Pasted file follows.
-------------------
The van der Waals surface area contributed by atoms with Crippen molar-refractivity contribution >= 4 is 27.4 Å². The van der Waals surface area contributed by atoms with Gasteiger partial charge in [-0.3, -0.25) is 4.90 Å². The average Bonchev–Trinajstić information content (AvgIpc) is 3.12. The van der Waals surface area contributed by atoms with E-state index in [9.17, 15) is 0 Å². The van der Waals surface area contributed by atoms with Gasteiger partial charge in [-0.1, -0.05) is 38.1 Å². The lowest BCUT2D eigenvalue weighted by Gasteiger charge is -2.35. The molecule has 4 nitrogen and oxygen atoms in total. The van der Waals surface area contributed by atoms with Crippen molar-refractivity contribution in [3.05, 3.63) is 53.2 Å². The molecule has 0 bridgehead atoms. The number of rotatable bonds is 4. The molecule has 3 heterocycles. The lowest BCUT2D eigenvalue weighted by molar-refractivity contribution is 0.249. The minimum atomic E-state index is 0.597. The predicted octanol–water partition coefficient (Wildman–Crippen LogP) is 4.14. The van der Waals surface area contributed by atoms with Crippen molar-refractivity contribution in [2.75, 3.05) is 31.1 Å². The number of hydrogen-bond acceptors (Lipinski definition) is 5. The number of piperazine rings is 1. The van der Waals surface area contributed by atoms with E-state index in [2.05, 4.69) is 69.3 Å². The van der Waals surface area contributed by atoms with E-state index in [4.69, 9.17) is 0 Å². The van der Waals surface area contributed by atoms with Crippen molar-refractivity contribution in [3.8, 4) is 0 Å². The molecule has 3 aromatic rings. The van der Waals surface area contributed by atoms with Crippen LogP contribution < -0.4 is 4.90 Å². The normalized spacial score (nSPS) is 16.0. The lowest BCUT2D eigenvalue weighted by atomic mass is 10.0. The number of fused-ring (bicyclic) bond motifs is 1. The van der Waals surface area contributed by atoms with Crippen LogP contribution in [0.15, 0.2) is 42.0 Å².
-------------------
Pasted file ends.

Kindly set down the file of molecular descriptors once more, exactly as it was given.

The van der Waals surface area contributed by atoms with Crippen molar-refractivity contribution >= 4 is 27.4 Å². The van der Waals surface area contributed by atoms with Gasteiger partial charge in [-0.3, -0.25) is 4.90 Å². The average Bonchev–Trinajstić information content (AvgIpc) is 3.12. The van der Waals surface area contributed by atoms with E-state index in [9.17, 15) is 0 Å². The van der Waals surface area contributed by atoms with Gasteiger partial charge in [-0.1, -0.05) is 38.1 Å². The lowest BCUT2D eigenvalue weighted by Gasteiger charge is -2.35. The molecule has 4 nitrogen and oxygen atoms in total. The van der Waals surface area contributed by atoms with Crippen molar-refractivity contribution in [3.05, 3.63) is 53.2 Å². The molecule has 0 bridgehead atoms. The number of rotatable bonds is 4. The molecule has 3 heterocycles. The lowest BCUT2D eigenvalue weighted by molar-refractivity contribution is 0.249. The minimum atomic E-state index is 0.597. The predicted octanol–water partition coefficient (Wildman–Crippen LogP) is 4.14. The van der Waals surface area contributed by atoms with Crippen molar-refractivity contribution in [2.75, 3.05) is 31.1 Å². The number of hydrogen-bond acceptors (Lipinski definition) is 5. The number of piperazine rings is 1. The van der Waals surface area contributed by atoms with E-state index in [2.05, 4.69) is 69.3 Å². The van der Waals surface area contributed by atoms with E-state index in [4.69, 9.17) is 0 Å². The van der Waals surface area contributed by atoms with Crippen molar-refractivity contribution in [3.8, 4) is 0 Å². The molecule has 3 aromatic rings. The van der Waals surface area contributed by atoms with Crippen LogP contribution < -0.4 is 4.90 Å². The normalized spacial score (nSPS) is 16.0. The lowest BCUT2D eigenvalue weighted by atomic mass is 10.0. The number of fused-ring (bicyclic) bond motifs is 1. The van der Waals surface area contributed by atoms with Crippen LogP contribution in [0.15, 0.2) is 42.0 Å².